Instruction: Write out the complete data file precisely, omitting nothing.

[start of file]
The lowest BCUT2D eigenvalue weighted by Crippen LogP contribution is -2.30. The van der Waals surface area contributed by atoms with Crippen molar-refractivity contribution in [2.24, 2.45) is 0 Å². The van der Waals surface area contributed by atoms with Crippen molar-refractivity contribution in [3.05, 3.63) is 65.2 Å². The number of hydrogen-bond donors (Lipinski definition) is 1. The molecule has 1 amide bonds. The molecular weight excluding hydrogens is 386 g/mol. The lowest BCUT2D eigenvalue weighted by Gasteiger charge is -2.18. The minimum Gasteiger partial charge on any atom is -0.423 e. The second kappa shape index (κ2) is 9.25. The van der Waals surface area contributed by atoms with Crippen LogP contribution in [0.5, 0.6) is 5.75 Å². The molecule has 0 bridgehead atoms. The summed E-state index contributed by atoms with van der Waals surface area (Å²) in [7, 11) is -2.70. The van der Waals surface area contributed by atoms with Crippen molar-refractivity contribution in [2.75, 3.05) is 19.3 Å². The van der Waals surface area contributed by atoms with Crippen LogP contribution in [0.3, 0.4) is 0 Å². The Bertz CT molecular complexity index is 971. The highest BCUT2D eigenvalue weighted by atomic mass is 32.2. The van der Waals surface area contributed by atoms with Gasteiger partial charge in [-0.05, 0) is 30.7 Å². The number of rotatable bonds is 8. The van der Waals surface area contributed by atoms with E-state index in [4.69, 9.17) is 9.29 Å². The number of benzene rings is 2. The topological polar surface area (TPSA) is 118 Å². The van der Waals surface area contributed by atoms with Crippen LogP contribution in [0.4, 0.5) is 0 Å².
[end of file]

The lowest BCUT2D eigenvalue weighted by Crippen LogP contribution is -2.30. The van der Waals surface area contributed by atoms with Crippen molar-refractivity contribution in [2.24, 2.45) is 0 Å². The van der Waals surface area contributed by atoms with Crippen molar-refractivity contribution in [3.05, 3.63) is 65.2 Å². The number of hydrogen-bond donors (Lipinski definition) is 1. The molecule has 1 amide bonds. The molecular weight excluding hydrogens is 386 g/mol. The lowest BCUT2D eigenvalue weighted by Gasteiger charge is -2.18. The minimum Gasteiger partial charge on any atom is -0.423 e. The second kappa shape index (κ2) is 9.25. The van der Waals surface area contributed by atoms with Crippen LogP contribution in [0.5, 0.6) is 5.75 Å². The molecule has 0 bridgehead atoms. The summed E-state index contributed by atoms with van der Waals surface area (Å²) in [7, 11) is -2.70. The van der Waals surface area contributed by atoms with Crippen molar-refractivity contribution in [2.75, 3.05) is 19.3 Å². The van der Waals surface area contributed by atoms with Crippen LogP contribution in [0.3, 0.4) is 0 Å². The Bertz CT molecular complexity index is 971. The highest BCUT2D eigenvalue weighted by atomic mass is 32.2. The van der Waals surface area contributed by atoms with Gasteiger partial charge in [-0.05, 0) is 30.7 Å². The number of rotatable bonds is 8. The van der Waals surface area contributed by atoms with E-state index in [4.69, 9.17) is 9.29 Å². The number of benzene rings is 2. The topological polar surface area (TPSA) is 118 Å². The van der Waals surface area contributed by atoms with Crippen LogP contribution in [0.4, 0.5) is 0 Å².